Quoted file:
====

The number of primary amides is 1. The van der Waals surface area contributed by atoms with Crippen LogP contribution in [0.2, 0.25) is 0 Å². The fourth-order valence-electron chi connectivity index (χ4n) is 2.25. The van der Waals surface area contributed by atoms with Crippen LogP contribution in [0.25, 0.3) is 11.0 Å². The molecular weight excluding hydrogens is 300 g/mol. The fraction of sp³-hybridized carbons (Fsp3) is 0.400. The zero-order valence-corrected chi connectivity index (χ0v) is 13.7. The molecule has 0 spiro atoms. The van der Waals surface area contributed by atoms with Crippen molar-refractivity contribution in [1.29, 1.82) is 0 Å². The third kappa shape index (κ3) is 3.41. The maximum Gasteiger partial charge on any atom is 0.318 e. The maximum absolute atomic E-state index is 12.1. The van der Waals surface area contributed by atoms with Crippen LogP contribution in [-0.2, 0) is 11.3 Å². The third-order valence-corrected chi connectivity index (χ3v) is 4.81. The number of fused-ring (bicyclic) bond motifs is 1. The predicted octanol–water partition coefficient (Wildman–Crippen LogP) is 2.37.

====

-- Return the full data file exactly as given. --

The number of primary amides is 1. The van der Waals surface area contributed by atoms with Crippen LogP contribution in [0.2, 0.25) is 0 Å². The fourth-order valence-electron chi connectivity index (χ4n) is 2.25. The van der Waals surface area contributed by atoms with Crippen LogP contribution in [0.25, 0.3) is 11.0 Å². The molecular weight excluding hydrogens is 300 g/mol. The fraction of sp³-hybridized carbons (Fsp3) is 0.400. The zero-order valence-corrected chi connectivity index (χ0v) is 13.7. The molecule has 0 spiro atoms. The van der Waals surface area contributed by atoms with Crippen molar-refractivity contribution in [1.29, 1.82) is 0 Å². The third kappa shape index (κ3) is 3.41. The maximum Gasteiger partial charge on any atom is 0.318 e. The maximum absolute atomic E-state index is 12.1. The van der Waals surface area contributed by atoms with Crippen LogP contribution in [-0.2, 0) is 11.3 Å². The third-order valence-corrected chi connectivity index (χ3v) is 4.81. The number of fused-ring (bicyclic) bond motifs is 1. The predicted octanol–water partition coefficient (Wildman–Crippen LogP) is 2.37.